Genealogy is one of the most popular pastimes in America. Millions of people search online databases and take DNA tests in the hopes of finding the names and stories of their ancestors. Some seek to belong to something bigger than themselves, to connect with distant cousins, or to prove a relationship to a famous historical figure. Others are trying to solve family mysteries or find biological relatives.
Members of The Church of Jesus Christ of Latter-day Saints have an added motivation to research their ancestry – the belief that all people are children of a loving God and belong to an eternal family that can continue after this life. Families are forever – and coming to know your ancestors in this life leads to stronger familial bonds and blessings in the life to come.
This belief is not unique to The Church of Jesus Christ of Latter-day Saints. Cultures and religions all over the world have rituals and traditions through which they reverence their dead ancestors. All Souls Day, Memorial Day, and Dia de los Muertos are holiday celebrations that incorporate the remembrance of the deceased.
Whether placing a stone or laying a wreath on a grave, leaving a token at a war memorial, burning incense, lighting a candle, flipping through an old photo album, performing rituals in a church, rites in a temple, or even shedding a few tears while watching the movie “Coco” – many of us have participated in practices meant to honor the dead and can understand the longing to remember our loved ones and to be remembered ourselves. Family history research is a natural extension of the almost universal human need to feel connected and it starts with preserving the records of our ancestors’ lives.
The Church of Jesus Christ of Latter-day Saints began collecting genealogical records in 1938. Available for free on the website, FamilySearch.org, the collection now contains about 3.5 billion images of U.S. and international records. Efforts to digitize the 2.4 million rolls of existing microfilm are expected to be complete within the next few years. As images are digitized they are indexed through the efforts of 1.15 million volunteers who type names and information from each record into a searchable database that is then published on FamilySearch.org. Additional records are captured and preserved every day using 362 digital cameras operating all over the world.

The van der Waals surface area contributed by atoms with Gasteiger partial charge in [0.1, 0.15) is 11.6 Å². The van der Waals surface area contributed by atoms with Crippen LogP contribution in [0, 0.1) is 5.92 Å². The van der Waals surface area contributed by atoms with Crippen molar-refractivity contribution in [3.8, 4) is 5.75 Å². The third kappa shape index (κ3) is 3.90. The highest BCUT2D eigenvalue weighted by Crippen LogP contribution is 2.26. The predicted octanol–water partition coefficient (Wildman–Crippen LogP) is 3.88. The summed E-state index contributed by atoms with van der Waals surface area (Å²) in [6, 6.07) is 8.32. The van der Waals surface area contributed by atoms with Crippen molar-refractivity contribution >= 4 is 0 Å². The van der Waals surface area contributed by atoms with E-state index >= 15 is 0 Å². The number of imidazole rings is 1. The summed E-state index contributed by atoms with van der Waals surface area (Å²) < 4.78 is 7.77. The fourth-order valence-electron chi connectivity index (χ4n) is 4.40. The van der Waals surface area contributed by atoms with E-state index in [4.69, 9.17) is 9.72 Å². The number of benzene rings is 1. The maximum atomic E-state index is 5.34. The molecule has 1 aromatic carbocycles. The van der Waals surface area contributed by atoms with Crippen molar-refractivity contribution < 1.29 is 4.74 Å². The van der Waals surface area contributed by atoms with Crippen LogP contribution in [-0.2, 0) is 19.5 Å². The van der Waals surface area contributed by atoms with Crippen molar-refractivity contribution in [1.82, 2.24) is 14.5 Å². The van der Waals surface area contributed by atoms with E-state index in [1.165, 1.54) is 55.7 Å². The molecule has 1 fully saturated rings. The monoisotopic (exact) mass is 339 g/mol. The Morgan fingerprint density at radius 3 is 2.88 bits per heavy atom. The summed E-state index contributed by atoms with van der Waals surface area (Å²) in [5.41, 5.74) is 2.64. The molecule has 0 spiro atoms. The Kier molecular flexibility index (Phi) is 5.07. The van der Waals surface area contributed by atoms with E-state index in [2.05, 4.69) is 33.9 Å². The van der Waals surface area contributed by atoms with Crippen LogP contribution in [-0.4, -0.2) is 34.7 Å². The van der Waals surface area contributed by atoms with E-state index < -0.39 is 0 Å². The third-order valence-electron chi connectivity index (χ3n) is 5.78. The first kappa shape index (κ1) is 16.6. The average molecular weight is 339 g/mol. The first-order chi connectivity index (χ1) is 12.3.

Teaching people how to access and use these records is an effort that local Latter-day Saints take seriously. Congregations in the Fredericksburg area have sponsored the Fredericksburg Family History Day conference for several years. Hundreds have attended this free community event to learn more about conducting their own family history research.
For 2018, the one-day conference has been replaced with a series of three workshops, all free and open to the public. The first workshop about census research, will be on Saturday, April 21, from 2-4 p.m. at The Church of Jesus Christ of Latter-day Saints at 1710 Bragg Road in Fredericksburg. Following the one-hour presentation, experienced volunteers will be available to assist attendees with their own research in a hands-on computer lab.
Workshops on African-American research and record preservation will follow in June and August. More information can be found on the Fredericksburg Family History Day Facebook page at https://www.facebook.com/fredericksburgfamilyhistoryconference
FamilySearch also operates more than 5,000 local family history centers where patrons can receive one-on-one assistance with their research and access several subscription databases, including Ancestry.com, for free. The Culpeper Family History Center is located inside the chapel of The Church of Jesus Christ of Latter-day Saints, behind the hospital, at 420 Willow Lawn Drive. Call 540-825-2506 for more information.
Katie Derby is a professional genealogist living in Culpeper. She is an adjunct faculty member in the Family History/Genealogy program at Brigham Young University-Idaho and works part-time at the Culpeper County Library.